Israel-Hamas War: Live Updates – The New York Times

Israel’s defense minister, Yoav Gallant, is set to arrive in Washington on Monday for several meetings with senior U.S. officials, as ties between Israel and the Biden administration have frayed over the high civilian death toll in Gaza.

President Biden has voiced “deep concerns” over a planned Israeli ground invasion of Rafah, a city in the southern Gaza Strip where over one million Palestinians have taken shelter, and other top officials have urged Israel to seek an alternative.

Israeli leaders have said that even if a deal on a temporary cease-fire is reached, they intend to eventually proceed with a military offensive in Rafah to root out Hamas’s remaining forces there.

Prime Minister Benjamin Netanyahu of Israel has said that civilians will be evacuated from combat zones in the event of an Israeli operation there. But Palestinians who have followed previous Israeli orders to flee have often found themselves in places that were engulfed in fighting or subject to airstrikes.

Mr. Gallant said his visit would focus on preserving Israel’s military edge, especially in the air. The United States provides Israel with billions annually in military assistance and direct arms transfers.

On Monday, Mr. Gallant is scheduled to meet Jake Sullivan, the national security adviser, to discuss the need for more humanitarian aid to reach Gaza as well as “plans to ensure the safety of the more than one million people sheltering in Rafah while ensuring Hamas can no longer pose a threat to Israel,” a National Security Council spokesman said.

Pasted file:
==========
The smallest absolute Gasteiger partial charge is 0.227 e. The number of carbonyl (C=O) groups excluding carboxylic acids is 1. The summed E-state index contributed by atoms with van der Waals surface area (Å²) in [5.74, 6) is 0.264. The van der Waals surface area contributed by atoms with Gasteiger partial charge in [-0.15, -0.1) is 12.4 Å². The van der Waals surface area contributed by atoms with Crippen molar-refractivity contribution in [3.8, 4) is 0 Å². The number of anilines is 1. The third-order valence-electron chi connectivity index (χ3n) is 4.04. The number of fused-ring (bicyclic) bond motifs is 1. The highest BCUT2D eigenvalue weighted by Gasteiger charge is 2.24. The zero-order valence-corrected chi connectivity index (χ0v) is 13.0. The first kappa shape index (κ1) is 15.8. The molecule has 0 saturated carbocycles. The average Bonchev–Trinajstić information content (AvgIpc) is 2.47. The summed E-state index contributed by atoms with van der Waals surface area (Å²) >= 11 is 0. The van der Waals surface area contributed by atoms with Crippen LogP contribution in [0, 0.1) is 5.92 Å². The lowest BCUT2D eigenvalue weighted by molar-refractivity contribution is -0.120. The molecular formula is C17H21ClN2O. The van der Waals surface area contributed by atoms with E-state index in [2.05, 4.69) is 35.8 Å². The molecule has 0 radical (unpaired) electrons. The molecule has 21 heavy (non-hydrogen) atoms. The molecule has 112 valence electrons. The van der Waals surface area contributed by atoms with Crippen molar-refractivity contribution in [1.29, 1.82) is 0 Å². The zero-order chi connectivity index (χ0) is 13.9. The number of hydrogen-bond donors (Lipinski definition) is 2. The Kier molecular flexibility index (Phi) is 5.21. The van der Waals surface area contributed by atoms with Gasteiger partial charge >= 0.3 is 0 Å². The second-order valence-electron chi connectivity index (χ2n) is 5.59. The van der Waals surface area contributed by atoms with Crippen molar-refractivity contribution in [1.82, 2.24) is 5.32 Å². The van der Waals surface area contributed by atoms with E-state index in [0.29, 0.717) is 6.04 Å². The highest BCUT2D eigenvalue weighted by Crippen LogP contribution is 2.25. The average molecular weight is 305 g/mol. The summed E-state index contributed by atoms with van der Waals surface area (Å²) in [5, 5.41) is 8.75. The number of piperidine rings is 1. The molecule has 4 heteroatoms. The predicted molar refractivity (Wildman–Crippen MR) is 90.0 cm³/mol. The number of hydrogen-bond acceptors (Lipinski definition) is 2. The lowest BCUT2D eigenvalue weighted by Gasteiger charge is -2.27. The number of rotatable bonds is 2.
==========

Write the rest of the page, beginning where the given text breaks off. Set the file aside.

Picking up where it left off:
A delegation of senior Israeli officials is expected to meet in the coming days with U.S. officials to further discuss Israel’s plan for operating in Rafah. That meeting is distinct from Mr. Sullivan’s meeting with Mr. Gallant, the National Security Council spokesman said.

Mr. Gallant’s office said he was also expected to meet with Secretary of State Antony J. Blinken and Defense Secretary Lloyd J. Austin III. In addition, he will meet the C.I.A. director, William J. Burns, who was in Doha, Qatar, last week to participate in the continuing cease-fire talks between Israel and Hamas.

In recent weeks, international mediators have redoubled efforts to reach a cease-fire deal between Israel and Hamas. Qatar, a key mediator, has voiced cautious optimism but says there has not yet been a breakthrough. Other officials familiar with the negotiations have expressed similar sentiments.

Osama Hamdan, a senior Hamas official, said last week that the armed group had moderated its demands somewhat. Hamas had consented to a phased Israeli withdrawal rather than an immediate one, he said, and was discussing the release of some hostages before the declaration of a permanent cease-fire.

The biggest sticking point in the cease-fire talks in recent days has been the number of Palestinian prisoners to be released, in particular those serving extended sentences for violence against Israelis, according to two U.S. officials and an Israeli official, who spoke on the condition of anonymity to discuss the sensitive matter.

During the talks in Doha, the U.S. delegation — led by Mr. Burns — proposed a compromise to try to bridge the gap between Israel and Hamas, according to the Israeli official and another person familiar with the negotiations.

Israel has accepted the U.S. compromise, but is still awaiting Hamas’s response, both people said. Although Hamas’s political leadership is based in Doha, they must also speak with Yahya Sinwar, who leads the group in Gaza. That can cause a delay of several days, they said.

The slow pace of the talks and the continued fighting in the strip are causing many in Gaza to lose hope. Mohammad Iqtifan, a 36-year-old taxi driver from Gaza City who has been sheltering in Rafah with his wife and three children, said that with their savings dwindling, he was desperate to leave the enclave.

“They have put us in a cage of death,” Mr. Iqtifan said, referring to Israel’s military operations and the mounting civilian toll.

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